10

Suppose you have a commutative ring $R$, a square zero ideal $I\subset R$, a $R$-module $M$ and an endomorphism $u$ of $M$ which is the identity modulo $IM$. Then $v:= 1_M-u$ maps $M$ to $IM$, hence $v^2=0$. Therefore $u=1_M-v$ is invertible — its inverse is $1_M+v$.


4

Since $\vec{u},\vec{v}$ both generate $\mathfrak{m}$, there exist matrices $U,V \in \mathrm{Mat}_{n \times n}(R)$ such that $\vec{u} = U\vec{v}$ and $\vec{v} = V\vec{u}$. Then $(UV-I_{n})\vec{u} = \vec{0}$ so $UV-I_{n}$ has entries contained in $\mathfrak{m}$ since $\vec{u}$ is a regular sequence; thus $UV$ is invertible (because it is $I_{n}$ modulo $\...


4

Here is a counterexample. Let $S$ be a smooth surface (irreducible). Let $C_1, C_2 \subset S$ be two disjoint smooth curves in $S$ which happen to be isomorphic. Let $X$ be the result of glueing $C_1$ and $C_2$ by this isomorphism. The singular locus of $X$ is a curve $C$ which is mapped onto isomorphically by $C_1$ and $C_2$ via the morphism $S \to X$. On ...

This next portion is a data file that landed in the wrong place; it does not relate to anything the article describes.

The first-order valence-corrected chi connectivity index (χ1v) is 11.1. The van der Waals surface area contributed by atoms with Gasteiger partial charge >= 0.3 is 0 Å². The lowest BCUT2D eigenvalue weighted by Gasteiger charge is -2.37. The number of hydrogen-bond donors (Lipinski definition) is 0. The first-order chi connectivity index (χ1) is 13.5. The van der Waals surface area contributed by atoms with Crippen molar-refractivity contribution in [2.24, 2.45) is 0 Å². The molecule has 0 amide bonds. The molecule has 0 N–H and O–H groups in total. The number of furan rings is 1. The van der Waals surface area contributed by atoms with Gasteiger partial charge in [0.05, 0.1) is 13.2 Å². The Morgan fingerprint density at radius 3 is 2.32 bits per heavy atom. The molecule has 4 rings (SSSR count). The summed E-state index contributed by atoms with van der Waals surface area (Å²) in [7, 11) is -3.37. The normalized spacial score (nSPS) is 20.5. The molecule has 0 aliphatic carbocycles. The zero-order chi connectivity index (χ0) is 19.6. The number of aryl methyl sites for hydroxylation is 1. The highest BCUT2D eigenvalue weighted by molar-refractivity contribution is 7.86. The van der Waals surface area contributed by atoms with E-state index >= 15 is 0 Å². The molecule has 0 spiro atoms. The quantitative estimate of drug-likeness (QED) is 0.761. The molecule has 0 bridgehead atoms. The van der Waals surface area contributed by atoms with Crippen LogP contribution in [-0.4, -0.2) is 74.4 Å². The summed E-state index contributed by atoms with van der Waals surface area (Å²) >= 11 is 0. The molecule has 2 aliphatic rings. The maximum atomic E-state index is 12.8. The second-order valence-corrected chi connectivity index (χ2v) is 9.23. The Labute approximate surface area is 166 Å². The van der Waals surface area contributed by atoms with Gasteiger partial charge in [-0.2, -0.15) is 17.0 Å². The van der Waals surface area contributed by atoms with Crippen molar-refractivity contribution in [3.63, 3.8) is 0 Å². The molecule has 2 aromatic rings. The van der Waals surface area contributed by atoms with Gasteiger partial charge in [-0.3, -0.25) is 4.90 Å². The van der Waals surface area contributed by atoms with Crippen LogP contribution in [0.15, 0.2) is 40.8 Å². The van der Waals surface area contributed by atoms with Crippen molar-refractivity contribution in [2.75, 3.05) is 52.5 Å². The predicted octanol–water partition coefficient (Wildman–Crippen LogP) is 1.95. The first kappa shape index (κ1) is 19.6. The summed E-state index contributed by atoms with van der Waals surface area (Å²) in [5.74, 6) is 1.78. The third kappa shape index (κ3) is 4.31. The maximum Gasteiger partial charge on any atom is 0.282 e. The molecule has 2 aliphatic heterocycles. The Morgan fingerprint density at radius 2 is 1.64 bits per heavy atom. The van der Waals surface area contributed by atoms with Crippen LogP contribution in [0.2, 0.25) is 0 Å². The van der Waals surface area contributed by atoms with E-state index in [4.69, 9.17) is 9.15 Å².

2

The corrected formulation of the K"unneth formula in the Stacks project can also be used to given an answer this question. Let me explain. Observe that the differentials in the de Rham complex $E \otimes \Omega^\bullet_{X/S}$ of $(E, \nabla_E)$ are differential operators of finite order and similarly for $(F, \nabla_F)$. The construction in Section 0G4A ...


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